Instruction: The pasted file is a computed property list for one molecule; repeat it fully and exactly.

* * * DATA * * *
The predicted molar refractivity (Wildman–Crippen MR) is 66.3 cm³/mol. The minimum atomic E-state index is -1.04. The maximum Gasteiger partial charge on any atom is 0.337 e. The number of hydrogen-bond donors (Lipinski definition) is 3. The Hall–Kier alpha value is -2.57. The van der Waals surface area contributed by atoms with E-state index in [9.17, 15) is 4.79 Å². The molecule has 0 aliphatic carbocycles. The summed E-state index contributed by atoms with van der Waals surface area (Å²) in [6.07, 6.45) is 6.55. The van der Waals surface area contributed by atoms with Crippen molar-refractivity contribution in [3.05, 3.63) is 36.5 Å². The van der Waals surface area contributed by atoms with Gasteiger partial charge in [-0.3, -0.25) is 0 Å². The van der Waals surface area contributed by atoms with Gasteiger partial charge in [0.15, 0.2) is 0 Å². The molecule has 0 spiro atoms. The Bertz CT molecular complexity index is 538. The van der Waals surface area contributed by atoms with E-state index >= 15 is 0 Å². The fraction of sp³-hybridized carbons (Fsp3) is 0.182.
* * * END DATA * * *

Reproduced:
The predicted molar refractivity (Wildman–Crippen MR) is 66.3 cm³/mol. The minimum atomic E-state index is -1.04. The maximum Gasteiger partial charge on any atom is 0.337 e. The number of hydrogen-bond donors (Lipinski definition) is 3. The Hall–Kier alpha value is -2.57. The van der Waals surface area contributed by atoms with E-state index in [9.17, 15) is 4.79 Å². The molecule has 0 aliphatic carbocycles. The summed E-state index contributed by atoms with van der Waals surface area (Å²) in [6.07, 6.45) is 6.55. The van der Waals surface area contributed by atoms with Crippen molar-refractivity contribution in [3.05, 3.63) is 36.5 Å². The van der Waals surface area contributed by atoms with Gasteiger partial charge in [-0.3, -0.25) is 0 Å². The van der Waals surface area contributed by atoms with Gasteiger partial charge in [0.15, 0.2) is 0 Å². The molecule has 0 spiro atoms. The Bertz CT molecular complexity index is 538. The van der Waals surface area contributed by atoms with E-state index >= 15 is 0 Å². The fraction of sp³-hybridized carbons (Fsp3) is 0.182.